Catherine Sarr of Almasika.

Catherine Sarr of Almasika.

Courtesy of Almasika.

Courtesy of Almasika.

Courtesy of Almasika.

Courtesy of Almasika.

Courtesy of Almasika.

Courtesy of Almasika.

Courtesy of Almasika.

Courtesy of Almasika.

Courtesy of Almasika.

Courtesy of Almasika.

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Chicago

Almasika’s Catherine Sarr on Jewelry as a Marker of Memory

It started with a cowrie shell—a symbol of abundance. The French-Beninese designer Catherine Sarr’s subsequent Almasika Fine Jewelry line is a contemporary twist on a spiritual talisman. Launched in 2014 at Colette in Paris, the collection is handmade from 18-carat gold and conflict-free, natural diamonds. After a brief hiatus, the birth of her children, and a move to Chicago, Sarr is relaunching the brand with new pieces that play with lines, curves, and silhouettes.

Whitewall spoke with Sarr about jewelry’s attachment to memory, and how the work of artists like Haegue Yang inspire her designs.

WHITEWALL: From where does your passion from jewelry stem?

CATHERINE SARR: Growing up in France, jewelry has always been part of my life. I received my first piece at birth from my mother. It was a pair of earrings which I wish I had kept. Jewelry becomes part of you, grows with you, and is part of your everyday life. It’s also part of special moments, marking your life. I remember vividly being given specific jewelry to wear to attend family reunions and religious ceremonies. My mother would pick different sets of mostly plain gold jewelry that I would wear with a sense of pride and belonging.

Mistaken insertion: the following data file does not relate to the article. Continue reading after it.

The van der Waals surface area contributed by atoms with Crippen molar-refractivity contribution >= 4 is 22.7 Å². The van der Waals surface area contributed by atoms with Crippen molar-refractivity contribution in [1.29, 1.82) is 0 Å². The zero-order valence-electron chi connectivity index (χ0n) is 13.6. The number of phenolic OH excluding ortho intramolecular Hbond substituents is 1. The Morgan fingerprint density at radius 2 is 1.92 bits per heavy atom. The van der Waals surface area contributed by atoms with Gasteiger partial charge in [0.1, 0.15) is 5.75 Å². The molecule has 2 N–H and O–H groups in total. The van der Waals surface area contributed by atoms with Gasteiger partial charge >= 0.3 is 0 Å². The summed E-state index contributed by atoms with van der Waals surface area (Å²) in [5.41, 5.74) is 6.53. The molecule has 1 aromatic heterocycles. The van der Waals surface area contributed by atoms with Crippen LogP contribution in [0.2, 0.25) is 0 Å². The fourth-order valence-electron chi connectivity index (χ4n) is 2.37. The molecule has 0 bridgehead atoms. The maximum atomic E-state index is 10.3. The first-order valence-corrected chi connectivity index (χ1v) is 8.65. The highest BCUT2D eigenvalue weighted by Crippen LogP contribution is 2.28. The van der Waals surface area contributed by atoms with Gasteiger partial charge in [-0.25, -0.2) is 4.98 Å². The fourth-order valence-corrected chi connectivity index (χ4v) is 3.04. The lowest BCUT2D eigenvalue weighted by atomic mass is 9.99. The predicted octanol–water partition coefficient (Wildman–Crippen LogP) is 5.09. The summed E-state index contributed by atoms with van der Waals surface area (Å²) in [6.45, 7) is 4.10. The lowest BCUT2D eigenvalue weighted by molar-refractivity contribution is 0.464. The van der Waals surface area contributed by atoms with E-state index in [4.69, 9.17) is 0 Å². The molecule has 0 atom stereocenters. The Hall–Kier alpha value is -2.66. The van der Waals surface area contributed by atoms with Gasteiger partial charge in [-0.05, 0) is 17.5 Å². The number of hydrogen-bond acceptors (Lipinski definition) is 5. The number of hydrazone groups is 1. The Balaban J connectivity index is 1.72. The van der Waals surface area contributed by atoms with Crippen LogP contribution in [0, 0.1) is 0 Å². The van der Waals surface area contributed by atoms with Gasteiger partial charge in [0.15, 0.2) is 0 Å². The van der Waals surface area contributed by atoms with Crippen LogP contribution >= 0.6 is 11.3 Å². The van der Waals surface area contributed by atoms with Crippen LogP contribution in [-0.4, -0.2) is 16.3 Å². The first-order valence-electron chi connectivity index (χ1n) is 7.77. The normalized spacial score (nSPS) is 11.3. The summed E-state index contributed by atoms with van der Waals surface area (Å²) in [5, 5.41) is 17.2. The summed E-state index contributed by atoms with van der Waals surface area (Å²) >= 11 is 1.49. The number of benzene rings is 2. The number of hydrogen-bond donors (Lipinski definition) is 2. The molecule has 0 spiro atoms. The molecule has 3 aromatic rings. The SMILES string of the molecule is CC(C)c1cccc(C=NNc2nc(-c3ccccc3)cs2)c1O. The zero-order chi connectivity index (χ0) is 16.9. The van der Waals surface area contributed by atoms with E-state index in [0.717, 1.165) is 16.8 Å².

Ever since, I have always been fascinated as to why it is an adornment yet also a marker of our memories that then becomes a talisman. The true value of jewelry is what it means for you, which ultimately could be separated from the intrinsic value of ornaments.

WW: Where do you start when designing a piece? Is it a sketch, a stone, a material?

CS: It is an iterative, process embracing inspirations from a plethora of sources. From reading a book by the fireplace to letting my mind flow in captivating art pieces to conducting in-depth research on forms, symbols and stories that transcends cultures—all those elements can trigger the design of a new piece for me. So, before there is any sketch on a napkin at the restaurant, there is often a story or stories that I am picturing in my head. Then I let the first sketches capture the story.

WW: Contemporary art, history, and culture are sited as inspirations for you. What has inspired you recently?

CS: We are fortunate enough to live with a lot of art in the house. I have my creative studio in my house, yet I like wandering around our artworks and rediscovering why I fell in love with certain pieces in the first place.

There is a piece by Haegue Yang, Untitled (2008), which is a printed paper recto verso folded with blue and grey colors. I have spent a lot of time looking at that particular piece lately and finding inspiration in the shapes and colors. The wonders and beauty of geometric patterns is such that, when juxtaposed, they offer the viewer a new range of perspectives. As a teaser, you can expect some interesting shapes and forms in future collections!

WW: Can you tell us about your use of the cowrie shell?